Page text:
Richard Branson, the master of promotion, launched Virgin Money in the United States with much fanfare as expected and wearing a “Go Fund Yourself” T-Shirt. CNN honored Sir Richard with a photo gallery, a news article, and a video. As the WSJ recently mentioned, Virgin Money was originally Circle Lending. I was surprised by the data provided by the Boston Globe on the size of the family loans originated through Virgin Money.
Branson promotes the site to potential family borrowers by mentioning that the default rate drops from 14% to 5% when the lender-borrower relationship i formalized through a third party such as Virgin Money. Borrowers receive money at a lower interest rate and can build credit through the loan since payment information is passed to credit agencies.
Dr. Giridhar Kamath is a Virgin Money customer who needed capital for his startup business – an emergency medical practice in Albany, N.Y. His $150,000 loan at 10% annual interest over five years (a competing bank had offered a 17% rate) doesn’t require monthly payments until the practice starts generating income.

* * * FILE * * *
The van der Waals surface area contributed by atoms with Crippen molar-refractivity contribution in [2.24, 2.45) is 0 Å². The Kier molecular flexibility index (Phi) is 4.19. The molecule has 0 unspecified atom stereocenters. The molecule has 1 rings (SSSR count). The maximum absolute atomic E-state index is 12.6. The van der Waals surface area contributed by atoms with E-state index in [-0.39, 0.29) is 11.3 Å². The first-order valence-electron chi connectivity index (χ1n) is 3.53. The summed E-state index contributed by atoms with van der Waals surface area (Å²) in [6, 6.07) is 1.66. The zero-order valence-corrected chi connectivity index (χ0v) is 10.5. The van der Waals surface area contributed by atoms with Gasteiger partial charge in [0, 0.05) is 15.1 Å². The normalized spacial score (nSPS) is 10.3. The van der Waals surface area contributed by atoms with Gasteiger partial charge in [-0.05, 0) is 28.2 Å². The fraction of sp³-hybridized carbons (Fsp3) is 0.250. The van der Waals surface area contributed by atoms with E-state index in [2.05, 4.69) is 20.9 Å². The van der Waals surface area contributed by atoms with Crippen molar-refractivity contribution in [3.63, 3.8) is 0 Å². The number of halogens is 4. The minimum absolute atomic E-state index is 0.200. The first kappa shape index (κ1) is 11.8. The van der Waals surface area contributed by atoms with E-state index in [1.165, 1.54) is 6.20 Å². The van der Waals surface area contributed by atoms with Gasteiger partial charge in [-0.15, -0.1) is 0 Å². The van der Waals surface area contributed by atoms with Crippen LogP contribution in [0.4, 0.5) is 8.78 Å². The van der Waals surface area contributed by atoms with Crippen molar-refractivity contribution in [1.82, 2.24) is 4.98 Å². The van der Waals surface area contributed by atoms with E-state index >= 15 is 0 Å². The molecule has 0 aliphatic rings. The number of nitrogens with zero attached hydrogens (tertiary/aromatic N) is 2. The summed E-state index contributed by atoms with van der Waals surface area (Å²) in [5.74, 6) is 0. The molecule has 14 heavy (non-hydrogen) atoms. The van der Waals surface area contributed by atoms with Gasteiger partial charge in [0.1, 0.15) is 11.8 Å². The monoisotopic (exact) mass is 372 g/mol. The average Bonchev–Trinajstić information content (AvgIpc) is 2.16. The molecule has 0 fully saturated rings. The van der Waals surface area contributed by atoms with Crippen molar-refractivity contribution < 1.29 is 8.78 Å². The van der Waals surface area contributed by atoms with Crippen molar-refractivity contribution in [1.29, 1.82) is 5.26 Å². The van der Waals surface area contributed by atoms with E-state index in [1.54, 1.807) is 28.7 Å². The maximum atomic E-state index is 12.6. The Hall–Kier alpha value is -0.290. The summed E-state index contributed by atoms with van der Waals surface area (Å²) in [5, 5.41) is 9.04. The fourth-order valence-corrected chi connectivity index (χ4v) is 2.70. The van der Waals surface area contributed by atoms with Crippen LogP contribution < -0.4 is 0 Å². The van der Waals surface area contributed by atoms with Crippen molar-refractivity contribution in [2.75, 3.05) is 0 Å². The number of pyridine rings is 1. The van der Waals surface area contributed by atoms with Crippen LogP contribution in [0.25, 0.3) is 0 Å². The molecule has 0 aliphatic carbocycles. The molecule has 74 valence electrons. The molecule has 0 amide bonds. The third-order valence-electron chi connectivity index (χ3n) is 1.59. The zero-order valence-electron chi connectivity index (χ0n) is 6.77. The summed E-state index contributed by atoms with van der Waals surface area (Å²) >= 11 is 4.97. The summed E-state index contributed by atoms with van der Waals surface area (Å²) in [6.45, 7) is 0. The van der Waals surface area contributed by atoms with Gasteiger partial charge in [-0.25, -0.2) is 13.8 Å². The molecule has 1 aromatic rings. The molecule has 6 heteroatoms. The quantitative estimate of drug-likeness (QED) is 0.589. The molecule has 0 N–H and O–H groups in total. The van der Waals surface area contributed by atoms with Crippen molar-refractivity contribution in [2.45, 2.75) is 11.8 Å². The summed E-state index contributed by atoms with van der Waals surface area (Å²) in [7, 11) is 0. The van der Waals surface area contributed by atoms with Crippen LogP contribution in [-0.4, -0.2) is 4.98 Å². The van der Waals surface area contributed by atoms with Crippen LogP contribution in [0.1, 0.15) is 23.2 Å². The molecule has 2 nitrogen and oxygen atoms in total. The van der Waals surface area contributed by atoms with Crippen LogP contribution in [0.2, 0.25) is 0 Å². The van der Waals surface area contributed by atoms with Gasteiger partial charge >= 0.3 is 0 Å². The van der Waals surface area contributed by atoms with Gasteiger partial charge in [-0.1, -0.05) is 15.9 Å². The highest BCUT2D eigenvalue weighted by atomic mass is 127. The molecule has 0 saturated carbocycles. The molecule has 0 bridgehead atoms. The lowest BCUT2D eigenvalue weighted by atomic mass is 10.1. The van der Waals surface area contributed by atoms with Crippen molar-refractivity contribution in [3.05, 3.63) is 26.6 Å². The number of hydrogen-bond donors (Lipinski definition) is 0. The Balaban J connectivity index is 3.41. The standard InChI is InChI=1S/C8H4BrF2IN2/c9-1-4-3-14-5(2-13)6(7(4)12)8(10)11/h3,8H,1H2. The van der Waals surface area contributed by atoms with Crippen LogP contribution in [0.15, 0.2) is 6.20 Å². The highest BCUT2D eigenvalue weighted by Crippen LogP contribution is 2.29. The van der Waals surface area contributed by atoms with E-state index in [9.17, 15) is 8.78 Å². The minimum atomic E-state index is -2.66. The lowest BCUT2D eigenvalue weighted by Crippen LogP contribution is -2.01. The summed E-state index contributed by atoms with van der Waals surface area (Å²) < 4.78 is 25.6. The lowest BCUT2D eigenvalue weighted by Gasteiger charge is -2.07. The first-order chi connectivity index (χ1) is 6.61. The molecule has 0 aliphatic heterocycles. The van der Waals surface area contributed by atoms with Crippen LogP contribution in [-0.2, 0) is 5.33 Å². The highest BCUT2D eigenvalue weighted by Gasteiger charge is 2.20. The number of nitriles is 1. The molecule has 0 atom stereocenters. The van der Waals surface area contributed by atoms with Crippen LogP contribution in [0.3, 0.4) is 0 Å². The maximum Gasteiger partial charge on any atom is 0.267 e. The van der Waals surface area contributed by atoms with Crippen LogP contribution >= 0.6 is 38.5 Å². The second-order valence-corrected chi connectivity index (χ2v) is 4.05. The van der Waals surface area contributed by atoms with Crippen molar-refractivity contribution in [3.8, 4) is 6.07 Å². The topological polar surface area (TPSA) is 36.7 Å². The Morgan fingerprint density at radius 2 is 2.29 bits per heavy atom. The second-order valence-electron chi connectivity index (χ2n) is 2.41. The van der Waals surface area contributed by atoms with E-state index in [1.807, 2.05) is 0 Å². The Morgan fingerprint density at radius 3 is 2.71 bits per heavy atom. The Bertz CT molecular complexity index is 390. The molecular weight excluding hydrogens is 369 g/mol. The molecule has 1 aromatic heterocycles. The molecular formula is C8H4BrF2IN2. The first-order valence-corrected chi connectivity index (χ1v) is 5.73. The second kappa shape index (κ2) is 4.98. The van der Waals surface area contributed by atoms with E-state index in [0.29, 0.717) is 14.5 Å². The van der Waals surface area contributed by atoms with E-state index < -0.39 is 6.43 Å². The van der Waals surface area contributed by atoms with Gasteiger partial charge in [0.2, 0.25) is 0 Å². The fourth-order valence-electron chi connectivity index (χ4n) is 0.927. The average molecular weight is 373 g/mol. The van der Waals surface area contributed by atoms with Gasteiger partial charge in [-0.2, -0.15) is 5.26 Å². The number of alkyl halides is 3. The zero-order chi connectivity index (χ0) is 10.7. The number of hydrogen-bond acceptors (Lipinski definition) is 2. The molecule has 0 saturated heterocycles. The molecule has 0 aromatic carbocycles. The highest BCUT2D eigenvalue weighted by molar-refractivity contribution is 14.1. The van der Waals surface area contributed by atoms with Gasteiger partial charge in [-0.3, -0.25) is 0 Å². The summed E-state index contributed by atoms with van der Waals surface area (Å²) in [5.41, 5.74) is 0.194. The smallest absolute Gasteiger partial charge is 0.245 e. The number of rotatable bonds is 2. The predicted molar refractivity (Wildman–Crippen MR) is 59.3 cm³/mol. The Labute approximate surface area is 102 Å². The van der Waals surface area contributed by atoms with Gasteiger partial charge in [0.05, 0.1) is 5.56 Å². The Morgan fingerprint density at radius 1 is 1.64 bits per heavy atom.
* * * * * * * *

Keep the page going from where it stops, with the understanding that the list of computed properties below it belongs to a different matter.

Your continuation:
At first the lender – his father – didn’t think an intermediary was necessary, but Dr. Kamath insisted o/n legitimizing the arrangement. “Beyond providing proper documentation, Virgin Money allows you to build a credit history by transmitting your repayment information to a credit agency.”
Virgin Money seems entirely focused on Family (or close friend) lending while Prosper.com and Lending Club allow Person to Person lending between strangers. Therefore, I do not see myself using this service in the near future, but knowing Richard Branson and his bold moves, Virgin Money will not be a P2P lending company to ignore.